The building was designed to more easily put on an addition. The new building has specific areas on the upper level to connect walkways from the new building over the driveway to another new structure where the current school stands. That, however, would also require another capital project.
The superintendent said he understands that the city is taking on a number of capital projects — just finishing the $120.8 million Taconic, a pending $74 million upgrade the wastewater treatment plant, and then similar upgrades to the water plant. But he doesn't want to discount a building project just yet.
The Massachusetts School Building Authority had rated all of the school buildings in terms of general condition. Crosby, for example, is in the worst condition. But, Crosby is also deeded to the land to operate as a school. The city can't simply shed the school in the worst condition. Stearns, with the second smallest enrollment, is rated to be in one of the best conditions.
McCandless presented a few potential options to the School Committee:
• Reid could be transformed into a Grade 6 and 7 academy, Herberg for Grades 8 and 9, and have all Grades 10-12 at Taconic.
• All elementary schools could go to K-6, make Herberg a Grade 7 and 8 academy, Reid a standalone Grade 9 academy, and all Grades 10-12 at Taconic.
• Construct a new Conte/Crosby school at the Crosby site and construct a new Allendale/Morningside on the Allendale site.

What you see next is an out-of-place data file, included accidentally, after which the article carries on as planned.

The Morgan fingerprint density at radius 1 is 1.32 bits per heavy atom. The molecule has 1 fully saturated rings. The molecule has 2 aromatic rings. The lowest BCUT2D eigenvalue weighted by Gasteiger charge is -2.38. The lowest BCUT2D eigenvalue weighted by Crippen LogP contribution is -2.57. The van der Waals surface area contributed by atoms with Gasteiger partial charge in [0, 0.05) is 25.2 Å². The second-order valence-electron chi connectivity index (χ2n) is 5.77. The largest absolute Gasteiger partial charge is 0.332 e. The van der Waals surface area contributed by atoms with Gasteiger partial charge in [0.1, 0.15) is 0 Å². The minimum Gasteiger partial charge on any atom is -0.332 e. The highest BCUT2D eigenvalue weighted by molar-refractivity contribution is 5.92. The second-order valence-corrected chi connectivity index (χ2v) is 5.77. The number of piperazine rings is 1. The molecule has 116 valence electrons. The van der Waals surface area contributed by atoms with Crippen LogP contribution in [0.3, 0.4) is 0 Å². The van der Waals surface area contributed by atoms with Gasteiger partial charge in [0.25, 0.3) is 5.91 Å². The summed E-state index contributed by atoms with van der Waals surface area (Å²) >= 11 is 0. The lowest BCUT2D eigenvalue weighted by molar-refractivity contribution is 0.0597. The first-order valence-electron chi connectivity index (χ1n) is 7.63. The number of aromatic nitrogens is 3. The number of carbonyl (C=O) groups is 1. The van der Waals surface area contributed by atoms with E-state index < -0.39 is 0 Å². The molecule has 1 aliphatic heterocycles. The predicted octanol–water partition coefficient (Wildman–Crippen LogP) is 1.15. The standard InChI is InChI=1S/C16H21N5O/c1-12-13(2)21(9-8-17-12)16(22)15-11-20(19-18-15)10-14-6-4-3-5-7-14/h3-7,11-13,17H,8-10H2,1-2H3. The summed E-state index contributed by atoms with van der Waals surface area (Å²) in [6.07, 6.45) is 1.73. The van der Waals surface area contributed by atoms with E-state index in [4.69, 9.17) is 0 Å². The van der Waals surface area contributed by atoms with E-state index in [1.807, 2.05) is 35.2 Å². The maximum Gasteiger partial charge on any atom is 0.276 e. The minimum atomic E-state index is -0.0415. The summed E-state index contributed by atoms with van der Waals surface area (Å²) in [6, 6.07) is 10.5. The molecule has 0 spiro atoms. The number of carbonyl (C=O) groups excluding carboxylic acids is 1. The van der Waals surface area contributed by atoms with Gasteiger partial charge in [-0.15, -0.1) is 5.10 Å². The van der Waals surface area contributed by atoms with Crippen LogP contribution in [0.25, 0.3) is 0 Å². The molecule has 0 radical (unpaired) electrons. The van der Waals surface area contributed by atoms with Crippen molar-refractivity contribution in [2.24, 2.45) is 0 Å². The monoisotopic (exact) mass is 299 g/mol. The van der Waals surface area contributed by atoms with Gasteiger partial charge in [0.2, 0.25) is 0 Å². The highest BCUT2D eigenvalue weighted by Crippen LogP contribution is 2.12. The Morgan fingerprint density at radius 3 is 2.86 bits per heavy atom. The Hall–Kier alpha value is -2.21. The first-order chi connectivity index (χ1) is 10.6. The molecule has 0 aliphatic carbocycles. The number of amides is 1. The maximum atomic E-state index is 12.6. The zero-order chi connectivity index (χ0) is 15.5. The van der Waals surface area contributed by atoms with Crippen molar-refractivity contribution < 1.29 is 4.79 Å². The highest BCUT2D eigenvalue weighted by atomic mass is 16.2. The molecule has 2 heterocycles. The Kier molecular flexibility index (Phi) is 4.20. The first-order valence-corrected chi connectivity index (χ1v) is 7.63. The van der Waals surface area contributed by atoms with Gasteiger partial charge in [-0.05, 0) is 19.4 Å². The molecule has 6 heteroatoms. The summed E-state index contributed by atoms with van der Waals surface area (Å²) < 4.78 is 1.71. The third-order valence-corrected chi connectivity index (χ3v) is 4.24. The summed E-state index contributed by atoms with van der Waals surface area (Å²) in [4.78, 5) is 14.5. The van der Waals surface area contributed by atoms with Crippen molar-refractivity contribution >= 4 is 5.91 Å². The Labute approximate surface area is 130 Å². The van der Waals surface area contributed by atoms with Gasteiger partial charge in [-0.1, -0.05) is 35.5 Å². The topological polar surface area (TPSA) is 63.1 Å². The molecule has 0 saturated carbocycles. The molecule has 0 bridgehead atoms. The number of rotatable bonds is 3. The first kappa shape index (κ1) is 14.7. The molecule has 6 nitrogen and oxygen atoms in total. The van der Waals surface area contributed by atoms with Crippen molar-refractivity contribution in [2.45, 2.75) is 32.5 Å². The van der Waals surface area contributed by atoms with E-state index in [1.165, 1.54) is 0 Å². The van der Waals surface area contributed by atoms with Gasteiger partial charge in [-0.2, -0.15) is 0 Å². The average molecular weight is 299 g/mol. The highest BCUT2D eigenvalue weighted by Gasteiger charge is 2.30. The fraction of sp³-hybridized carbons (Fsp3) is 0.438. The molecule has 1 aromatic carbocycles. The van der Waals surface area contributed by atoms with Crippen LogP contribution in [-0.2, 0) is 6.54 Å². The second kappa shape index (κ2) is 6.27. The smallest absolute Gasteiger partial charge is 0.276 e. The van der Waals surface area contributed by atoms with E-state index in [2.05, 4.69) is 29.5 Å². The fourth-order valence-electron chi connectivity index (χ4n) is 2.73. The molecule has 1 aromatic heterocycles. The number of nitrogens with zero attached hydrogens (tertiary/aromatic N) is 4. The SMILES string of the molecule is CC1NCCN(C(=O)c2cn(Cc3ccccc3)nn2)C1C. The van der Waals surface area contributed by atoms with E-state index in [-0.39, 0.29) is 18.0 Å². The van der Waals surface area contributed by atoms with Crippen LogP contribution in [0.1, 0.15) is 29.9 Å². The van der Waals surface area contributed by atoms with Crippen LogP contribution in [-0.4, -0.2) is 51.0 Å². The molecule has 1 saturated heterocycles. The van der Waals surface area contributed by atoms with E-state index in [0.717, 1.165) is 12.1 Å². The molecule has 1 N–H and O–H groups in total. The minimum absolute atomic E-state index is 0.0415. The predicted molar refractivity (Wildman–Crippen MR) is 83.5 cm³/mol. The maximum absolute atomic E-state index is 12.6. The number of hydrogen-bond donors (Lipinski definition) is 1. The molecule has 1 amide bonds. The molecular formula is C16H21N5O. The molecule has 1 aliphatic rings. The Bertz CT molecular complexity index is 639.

• Construct a new addition to Taconic and expand enrollment.
McCandless voiced particular favor for creating a ninth-grade academy. He said the majority of adjustment and behavioral problems any high school tends to have come from the Grade 9 age group. He said Grade 9 academies have been effective elsewhere.
The superintendent is now looking to pass the considerations onto the School Building Needs Commission. The district has performed two studies on the buildings and enrollment trends to start the conversation.
The advantage of closing a school is the potential overhead cost savings. But at the same time, the population loss throughout the county has led to concerns of long-term sustainability for the entire district.
Pittsfield has a large enough pool of students to continue to provide a robust set of course offerings and programs — from vocational to foreign languages to arts to Advanced Placement. But, in smaller towns, those programs are increasingly threatened by the declining enrollment numbers.
The Berkshire Educational Task Force recently provided a recommendation that all of the districts could regionalize into one. That would provide the flexibility for a greater organization of the programs to provide for a greater population. Instead of each district attempting to provide a certain program, there could be regional programs.
City Councilor John Krol said characterized the current set up as being one with too many administrators. He said every district in the county is paying for their own administrations and in aggregate, much of that could be saved by streamlining that into few districts — and thus putting more money into the programming that many communities are struggling to maintain.